Definitely not the best book from Lewis. The first quarter is very interesting but then it gets repetitive and it is simply about the life of people who worked in the government and not anymore on the Trump administration.

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  • Sebastian D'Anconia
  • 31-12-2018

A love letter to undemocratic institutions

An emotional, anecdotal love letter to everything the federal government does. It completely lacks the objectivity and journalistic principles of Lewis's previous work and reads simply as an anti-Trump hit job that will get swept away in the fake-news counter attack from Trump supporters.

The book starts with a fascinating account of how disorganised the Trump transition team was (it seems most transition teams are disorganised, but Trump's was especially so). This is the most interesting part of the book and is genuinely entertaining and informative. It shows how much government work is lost in transition.

It then becomes a pornography of pro-government interviews and explorations of the different parts of government, what they do, how under appriciated every aspect of government is, how charitable and public spirited every single government employee is and how the evil idealogues at Heritage (and other right wing think tanks) and trying to destroy the benovlent God of the Federal Government.

The book reamins interesting even during this, because many of the functions of the government are truly opaque and it is fascinating to learn what they do. However, there are some frankly incredible claims made about the government. Such as, without the federal government rural America would not have drinking water. This left me absolutely flabbergasted. As if fresh drinking water can only be provided by the state and isn't availible in every shop or can't be ordered in bulk or bought privately in huge portable water stores, or captured and refined privately by communities.

Another claim was that government research funds lend to people and businesses the private sector would not. But later Lewis claims that JP Morgan would love to have these loans on their books. So the private sector would make these loans.

Lewis's most compelling case for the work of government is around weather and big data. The story around the value of this data that the government has been able to capture and the attempts that Accu Weather have made to undermine people's access to their data (which tax payers have paid for) is thought provoking. But I still find the central claim that only government has the incentive to capture and manage big data ludicrous when we see private giants like Google, Amazon and Facebook doing this every day.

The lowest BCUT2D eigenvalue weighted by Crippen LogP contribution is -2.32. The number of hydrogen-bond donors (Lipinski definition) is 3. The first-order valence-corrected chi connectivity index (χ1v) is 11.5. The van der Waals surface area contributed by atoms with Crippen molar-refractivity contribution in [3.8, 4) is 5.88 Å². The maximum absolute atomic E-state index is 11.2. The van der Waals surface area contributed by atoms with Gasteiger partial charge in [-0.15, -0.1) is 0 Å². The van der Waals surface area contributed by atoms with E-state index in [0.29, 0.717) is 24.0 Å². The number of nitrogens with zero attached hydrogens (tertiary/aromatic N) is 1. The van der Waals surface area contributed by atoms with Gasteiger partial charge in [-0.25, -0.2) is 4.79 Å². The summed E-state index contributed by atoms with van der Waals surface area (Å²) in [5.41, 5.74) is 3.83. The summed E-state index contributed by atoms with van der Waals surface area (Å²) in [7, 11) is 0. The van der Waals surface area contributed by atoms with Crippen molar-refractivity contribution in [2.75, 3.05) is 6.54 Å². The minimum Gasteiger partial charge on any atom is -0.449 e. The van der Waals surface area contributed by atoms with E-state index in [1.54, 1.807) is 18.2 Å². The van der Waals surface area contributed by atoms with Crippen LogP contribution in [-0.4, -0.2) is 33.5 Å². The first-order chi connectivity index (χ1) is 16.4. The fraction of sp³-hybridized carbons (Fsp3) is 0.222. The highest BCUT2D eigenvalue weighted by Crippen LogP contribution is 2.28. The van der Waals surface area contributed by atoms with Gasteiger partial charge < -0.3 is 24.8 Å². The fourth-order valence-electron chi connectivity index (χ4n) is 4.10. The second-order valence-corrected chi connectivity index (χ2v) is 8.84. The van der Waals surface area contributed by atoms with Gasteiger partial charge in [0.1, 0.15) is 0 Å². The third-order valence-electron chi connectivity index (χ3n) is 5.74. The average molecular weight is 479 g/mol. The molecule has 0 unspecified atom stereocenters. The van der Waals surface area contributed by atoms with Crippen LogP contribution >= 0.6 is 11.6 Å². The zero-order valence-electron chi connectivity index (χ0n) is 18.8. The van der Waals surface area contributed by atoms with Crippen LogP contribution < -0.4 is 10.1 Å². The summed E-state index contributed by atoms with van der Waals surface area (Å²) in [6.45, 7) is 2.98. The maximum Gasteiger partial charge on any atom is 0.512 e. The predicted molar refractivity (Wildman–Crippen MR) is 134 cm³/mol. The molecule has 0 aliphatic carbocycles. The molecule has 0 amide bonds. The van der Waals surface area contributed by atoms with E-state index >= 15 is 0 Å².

The big weakness of this book is that Lewis absolutely ignores the costs of these institutions (particularly opportunity cost). He writes as if he believes that if the government didn't spend all this money, then they money would just sit there. It wouldn't be utilised by private individuals and organisations to create products and services which improve living standards. He doesn't explore any of the private developments, scientific and economic, that have been blocked or hampered by government or were simply unable to compete with government equivalents that don't have to operate under market conditions. And he does not explore the massive overall tax burden these huge institutions impose on people, making them poorer.

The biggest weakness to his argument that all these institutions are essential is he doesn't explore those countries who are achieving better public outcomes with less government, such as Denmark, Singapore, Switzerland, Liechtenstein, New Zealand Australia etc.

Finally, the subtitle to the book, undoing democracy, is inappropriate. If anything the book demonstrates how undemocratic and arbitrary many of these institutions are. The whole system is so opaque and complex there is little to no democratic accountability and much corruption. While Trump is hardly a champion of transparent government, he certainly isn't responsible for the completely undemocratic condition of these institutions. But, counterintuitively, perhaps his incompetence is finally shining a light on these dark areas of government that are spending billions and opening the debate about what's really important.

Still worth the price of the book despite its weaknesses and the Audio is expertly read.